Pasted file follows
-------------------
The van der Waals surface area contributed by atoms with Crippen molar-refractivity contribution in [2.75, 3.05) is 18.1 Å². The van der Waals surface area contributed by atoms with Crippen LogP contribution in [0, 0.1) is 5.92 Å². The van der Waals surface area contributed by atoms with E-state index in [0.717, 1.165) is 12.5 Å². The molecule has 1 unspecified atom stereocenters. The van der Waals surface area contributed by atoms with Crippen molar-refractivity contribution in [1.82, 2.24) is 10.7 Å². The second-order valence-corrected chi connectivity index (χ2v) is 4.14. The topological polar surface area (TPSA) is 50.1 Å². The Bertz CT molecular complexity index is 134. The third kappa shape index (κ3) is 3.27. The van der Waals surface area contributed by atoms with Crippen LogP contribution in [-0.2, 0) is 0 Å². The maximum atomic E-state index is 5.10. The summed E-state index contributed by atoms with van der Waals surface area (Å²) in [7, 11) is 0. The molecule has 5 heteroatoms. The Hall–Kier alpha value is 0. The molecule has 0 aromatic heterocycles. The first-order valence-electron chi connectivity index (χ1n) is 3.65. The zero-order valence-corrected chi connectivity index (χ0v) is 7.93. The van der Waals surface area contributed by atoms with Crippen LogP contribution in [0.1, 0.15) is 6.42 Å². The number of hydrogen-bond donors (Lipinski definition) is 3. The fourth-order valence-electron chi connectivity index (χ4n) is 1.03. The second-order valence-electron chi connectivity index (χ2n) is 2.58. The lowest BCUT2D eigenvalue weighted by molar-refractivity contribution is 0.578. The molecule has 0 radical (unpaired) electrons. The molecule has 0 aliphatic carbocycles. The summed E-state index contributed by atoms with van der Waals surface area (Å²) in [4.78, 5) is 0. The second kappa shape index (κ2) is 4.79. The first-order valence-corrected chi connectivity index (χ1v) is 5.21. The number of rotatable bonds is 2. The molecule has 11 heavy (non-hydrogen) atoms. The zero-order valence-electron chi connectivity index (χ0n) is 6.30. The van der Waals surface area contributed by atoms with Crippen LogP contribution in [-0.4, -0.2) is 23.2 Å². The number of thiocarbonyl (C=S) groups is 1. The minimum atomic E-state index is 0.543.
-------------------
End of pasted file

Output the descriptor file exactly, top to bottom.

The van der Waals surface area contributed by atoms with Crippen molar-refractivity contribution in [2.75, 3.05) is 18.1 Å². The van der Waals surface area contributed by atoms with Crippen LogP contribution in [0, 0.1) is 5.92 Å². The van der Waals surface area contributed by atoms with E-state index in [0.717, 1.165) is 12.5 Å². The molecule has 1 unspecified atom stereocenters. The van der Waals surface area contributed by atoms with Crippen molar-refractivity contribution in [1.82, 2.24) is 10.7 Å². The second-order valence-corrected chi connectivity index (χ2v) is 4.14. The topological polar surface area (TPSA) is 50.1 Å². The Bertz CT molecular complexity index is 134. The third kappa shape index (κ3) is 3.27. The van der Waals surface area contributed by atoms with Crippen LogP contribution in [-0.2, 0) is 0 Å². The maximum atomic E-state index is 5.10. The summed E-state index contributed by atoms with van der Waals surface area (Å²) in [7, 11) is 0. The molecule has 5 heteroatoms. The Hall–Kier alpha value is 0. The molecule has 0 aromatic heterocycles. The first-order valence-electron chi connectivity index (χ1n) is 3.65. The zero-order valence-corrected chi connectivity index (χ0v) is 7.93. The van der Waals surface area contributed by atoms with Crippen LogP contribution in [0.1, 0.15) is 6.42 Å². The number of hydrogen-bond donors (Lipinski definition) is 3. The fourth-order valence-electron chi connectivity index (χ4n) is 1.03. The second-order valence-electron chi connectivity index (χ2n) is 2.58. The lowest BCUT2D eigenvalue weighted by molar-refractivity contribution is 0.578. The molecule has 0 radical (unpaired) electrons. The molecule has 0 aliphatic carbocycles. The summed E-state index contributed by atoms with van der Waals surface area (Å²) in [4.78, 5) is 0. The second kappa shape index (κ2) is 4.79. The first-order valence-corrected chi connectivity index (χ1v) is 5.21. The number of rotatable bonds is 2. The molecule has 11 heavy (non-hydrogen) atoms. The zero-order valence-electron chi connectivity index (χ0n) is 6.30. The van der Waals surface area contributed by atoms with Crippen LogP contribution in [-0.4, -0.2) is 23.2 Å². The number of thiocarbonyl (C=S) groups is 1. The minimum atomic E-state index is 0.543.